Please use this identifier to cite or link to this item: http://hdl.handle.net/10125/69294

The Development of Online Student Skills: Successful online students share their secrets

File Size Format  
2007-roper.pdf 386.82 kB Adobe PDF View/Open

Item Summary

Title:The Development of Online Student Skills: Successful online students share their secrets
Authors:Roper, Alan
Author Affiliation:Alan R. Roper - Golden Gate University
Date Issued:2007
Abstract:As more and more traditional adult learners participate in online instruction, there may be a significant change in the development of student skills. This study surveyed a group of adult students who graduated from online credit granting graduate level degree programs with a 3.50 cumulative GPA or better, to learn more about student skills that really worked for them. In this study, successful online graduates discuss their techniques in developing a time management strategy, making the most of online discussions, and how to use it or lose it. The participants in this study also describe how they make asking questions useful to their learning, stay motivated, and what online instruction techniques were the most useful. Another important technique discussed by these successful graduates is how to make a meaningful connection with fellow students in an online class. In addition to the discussion of successful online learning techniques, participants in the study also describe learning from their classmates by using asynchronous discussions, and other means of communication available to the online learner. The successful techniques described in this study can be useful for anyone considering online learning, as well as instructors and course developers in designing more effective and interactive online courses.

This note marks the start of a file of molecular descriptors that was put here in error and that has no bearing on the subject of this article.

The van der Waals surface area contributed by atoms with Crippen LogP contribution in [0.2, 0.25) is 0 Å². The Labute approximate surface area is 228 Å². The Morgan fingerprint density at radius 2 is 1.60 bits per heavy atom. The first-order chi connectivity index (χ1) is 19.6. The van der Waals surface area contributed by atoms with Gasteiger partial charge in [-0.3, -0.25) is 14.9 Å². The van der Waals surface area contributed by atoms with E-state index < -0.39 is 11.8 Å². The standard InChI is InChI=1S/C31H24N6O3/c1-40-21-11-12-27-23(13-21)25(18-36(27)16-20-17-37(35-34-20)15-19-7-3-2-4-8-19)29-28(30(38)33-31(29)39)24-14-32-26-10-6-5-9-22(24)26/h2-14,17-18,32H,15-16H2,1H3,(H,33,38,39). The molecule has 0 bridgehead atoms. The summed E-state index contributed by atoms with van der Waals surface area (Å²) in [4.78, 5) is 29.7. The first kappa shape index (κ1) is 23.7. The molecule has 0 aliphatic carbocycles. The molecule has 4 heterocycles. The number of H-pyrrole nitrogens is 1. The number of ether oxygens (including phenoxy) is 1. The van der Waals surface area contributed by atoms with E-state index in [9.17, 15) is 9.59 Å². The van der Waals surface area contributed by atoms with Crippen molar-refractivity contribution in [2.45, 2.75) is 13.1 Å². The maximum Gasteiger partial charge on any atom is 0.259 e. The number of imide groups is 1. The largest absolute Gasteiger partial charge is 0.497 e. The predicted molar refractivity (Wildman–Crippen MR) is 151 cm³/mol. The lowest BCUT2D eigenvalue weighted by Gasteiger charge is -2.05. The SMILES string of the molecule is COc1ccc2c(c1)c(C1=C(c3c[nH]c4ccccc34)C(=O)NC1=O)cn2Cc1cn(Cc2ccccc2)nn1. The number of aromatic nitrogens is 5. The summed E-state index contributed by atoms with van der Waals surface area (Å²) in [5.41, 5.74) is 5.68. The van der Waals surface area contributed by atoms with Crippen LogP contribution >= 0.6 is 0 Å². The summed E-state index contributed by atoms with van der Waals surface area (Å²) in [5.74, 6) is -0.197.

Pages/Duration:13 pages
URI:http://hdl.handle.net/10125/69294
Rights:Attribution-NonCommercial-NoDerivs 3.0 United States
Appears in Collections: TCC 2007 Proceedings


Please email libraryada-l@lists.hawaii.edu if you need this content in ADA-compliant format.

Items in ScholarSpace are protected by copyright, with all rights reserved, unless otherwise indicated.